Example: I made the following table:

Table that contain the following indicators: body weight, body fat, arm circumference and waist circumference.

Table that contain the following indicators: body weight, body fat, arm circumference and waist circumference.

There are ups and downs, but overall, tracking the numerical value gives me the motivation to practice hard and eat right to get to the next weighing in better condition.

“Dreams are for the dreamers. Goals are for achievers.” — Arnold Schwarzenegger

A pile of weights in the gym.

A pile of weights in the gym.

Photo by Jesper Aggergaard on Unsplash

“You don’t go to a restaurant and order a meal because you want to have a shit.” — Banksy

Indicators can show us just the fact that a person went to a restaurant and had a meal, but they can’t tell us about his experience. Through quantitative research, we compare numbers that can be measured but we cannot rely only on it because numbers can’t be used to answer everything.

For example, when we want to check a funnel — when the users execute a particular action in the sequence of actions we mark it as done ✔️ — which is considered a success. However, between 0 and 1, the metric can show success but it doesn’t necessarily indicate a good user experience.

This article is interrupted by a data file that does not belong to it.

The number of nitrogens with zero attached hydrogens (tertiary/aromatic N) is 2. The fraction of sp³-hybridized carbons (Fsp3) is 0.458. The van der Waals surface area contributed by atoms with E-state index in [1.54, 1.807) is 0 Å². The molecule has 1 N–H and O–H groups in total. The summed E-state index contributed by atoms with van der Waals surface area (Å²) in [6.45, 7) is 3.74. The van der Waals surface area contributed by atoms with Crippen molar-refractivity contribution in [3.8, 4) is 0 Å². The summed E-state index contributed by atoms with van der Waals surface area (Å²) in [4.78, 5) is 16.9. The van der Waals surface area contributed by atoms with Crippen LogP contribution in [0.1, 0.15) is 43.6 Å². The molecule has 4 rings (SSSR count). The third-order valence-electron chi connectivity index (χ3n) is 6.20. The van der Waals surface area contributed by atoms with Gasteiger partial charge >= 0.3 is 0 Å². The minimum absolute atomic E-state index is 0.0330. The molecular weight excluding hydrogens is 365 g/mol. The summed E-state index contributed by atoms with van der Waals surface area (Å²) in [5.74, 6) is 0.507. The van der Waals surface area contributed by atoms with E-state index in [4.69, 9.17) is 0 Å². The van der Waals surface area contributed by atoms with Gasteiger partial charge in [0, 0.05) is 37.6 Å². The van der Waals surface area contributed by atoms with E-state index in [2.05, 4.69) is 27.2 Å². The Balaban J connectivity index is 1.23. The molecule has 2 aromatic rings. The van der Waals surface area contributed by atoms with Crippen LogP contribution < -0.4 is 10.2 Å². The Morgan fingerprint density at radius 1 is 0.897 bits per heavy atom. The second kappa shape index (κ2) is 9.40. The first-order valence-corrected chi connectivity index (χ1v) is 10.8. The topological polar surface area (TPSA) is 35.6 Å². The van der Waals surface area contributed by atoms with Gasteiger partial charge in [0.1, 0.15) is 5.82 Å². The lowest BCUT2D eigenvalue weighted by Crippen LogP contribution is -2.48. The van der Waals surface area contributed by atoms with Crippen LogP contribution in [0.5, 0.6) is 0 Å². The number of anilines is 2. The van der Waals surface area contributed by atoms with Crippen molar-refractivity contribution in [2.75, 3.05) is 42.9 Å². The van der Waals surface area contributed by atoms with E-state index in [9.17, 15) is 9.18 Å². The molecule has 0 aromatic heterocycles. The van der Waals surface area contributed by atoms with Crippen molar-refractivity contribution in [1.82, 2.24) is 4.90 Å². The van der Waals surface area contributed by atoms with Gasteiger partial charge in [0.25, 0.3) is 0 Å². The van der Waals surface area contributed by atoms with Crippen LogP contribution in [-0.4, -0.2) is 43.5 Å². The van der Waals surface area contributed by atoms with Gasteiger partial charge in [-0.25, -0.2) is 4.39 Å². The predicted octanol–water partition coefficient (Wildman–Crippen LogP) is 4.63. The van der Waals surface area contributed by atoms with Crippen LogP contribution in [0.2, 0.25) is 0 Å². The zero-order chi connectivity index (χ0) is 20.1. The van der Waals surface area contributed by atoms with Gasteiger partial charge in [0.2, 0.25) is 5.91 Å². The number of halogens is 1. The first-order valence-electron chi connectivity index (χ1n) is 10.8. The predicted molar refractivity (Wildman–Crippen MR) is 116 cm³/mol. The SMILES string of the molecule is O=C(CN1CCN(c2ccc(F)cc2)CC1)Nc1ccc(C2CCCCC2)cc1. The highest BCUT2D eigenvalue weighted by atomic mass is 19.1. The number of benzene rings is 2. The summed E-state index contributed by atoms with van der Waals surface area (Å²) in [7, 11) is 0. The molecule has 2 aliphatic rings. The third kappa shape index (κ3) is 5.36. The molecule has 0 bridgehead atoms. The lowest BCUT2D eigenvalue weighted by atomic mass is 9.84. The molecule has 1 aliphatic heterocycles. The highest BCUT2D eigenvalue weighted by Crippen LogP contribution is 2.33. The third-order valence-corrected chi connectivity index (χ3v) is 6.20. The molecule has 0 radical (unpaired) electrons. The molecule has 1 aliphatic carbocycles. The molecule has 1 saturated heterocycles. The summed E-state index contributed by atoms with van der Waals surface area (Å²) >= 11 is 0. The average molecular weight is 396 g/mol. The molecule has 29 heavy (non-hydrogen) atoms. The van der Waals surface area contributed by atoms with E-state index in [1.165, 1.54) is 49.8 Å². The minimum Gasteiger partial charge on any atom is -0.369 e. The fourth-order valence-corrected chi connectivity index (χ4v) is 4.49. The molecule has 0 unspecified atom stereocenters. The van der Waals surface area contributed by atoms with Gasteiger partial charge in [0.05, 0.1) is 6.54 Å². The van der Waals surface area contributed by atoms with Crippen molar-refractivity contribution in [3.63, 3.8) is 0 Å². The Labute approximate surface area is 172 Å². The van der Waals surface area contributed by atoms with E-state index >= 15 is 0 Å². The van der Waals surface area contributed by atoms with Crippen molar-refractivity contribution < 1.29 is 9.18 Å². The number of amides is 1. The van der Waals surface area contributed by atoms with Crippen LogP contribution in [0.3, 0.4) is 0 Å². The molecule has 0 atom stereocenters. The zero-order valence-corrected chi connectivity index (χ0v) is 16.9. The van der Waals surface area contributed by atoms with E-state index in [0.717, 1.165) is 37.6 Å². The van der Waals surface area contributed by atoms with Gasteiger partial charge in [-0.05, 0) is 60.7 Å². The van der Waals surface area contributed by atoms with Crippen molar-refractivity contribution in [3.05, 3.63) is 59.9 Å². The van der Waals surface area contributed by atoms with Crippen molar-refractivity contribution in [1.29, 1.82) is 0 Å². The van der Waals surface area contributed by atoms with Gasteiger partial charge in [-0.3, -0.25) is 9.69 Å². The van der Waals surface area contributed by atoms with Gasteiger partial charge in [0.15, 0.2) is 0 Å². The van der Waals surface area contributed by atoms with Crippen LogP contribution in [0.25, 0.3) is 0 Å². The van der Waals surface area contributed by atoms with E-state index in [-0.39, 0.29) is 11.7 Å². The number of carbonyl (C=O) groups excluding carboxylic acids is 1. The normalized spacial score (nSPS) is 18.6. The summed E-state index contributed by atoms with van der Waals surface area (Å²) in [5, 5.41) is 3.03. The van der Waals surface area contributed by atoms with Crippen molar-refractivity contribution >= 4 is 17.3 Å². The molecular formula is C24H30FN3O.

Actually, KPIs don’t do anything to improve performance. They only tell us if we’re achieving our target.

To get specific information we have to talk with users — what is the user’s background, what they choose to say first, what they choose to emphasize or not, what is their work process…

Quantitative research gives us a basis, qualitative research gives us depth.

We need to combine quantitative and qualitative metrics to validate the data in the present and in addition, to predict the future.

“Tools help us do our work better.” — Steve Jobs

The dialogue of designers often includes talk about different kinds of tools. Some tools allow us to move pixels and some affect the bigger picture.

This tweet sharpens the question — how do we as a UX community think and talk about tools?

While Product Managers have realized a long time ago that good product management cannot come without an understanding of user experience tools, UX designers need to realize that without using tools like KPIs, it is difficult to produce a relevant user experience that serves business goals.

This is no longer just a theory, good design drives organizations to deliver better products and services. It’s been proven frequently.

As mediators between the users’ satisfaction and business goals, our toolbox should include tools like KPIs.

This tool is one of the keys for UX designers to move forward and change our reputation. By measuring success, blurred concepts become clearer, principles are reinforced and there is a distinction between desirable and undesirable.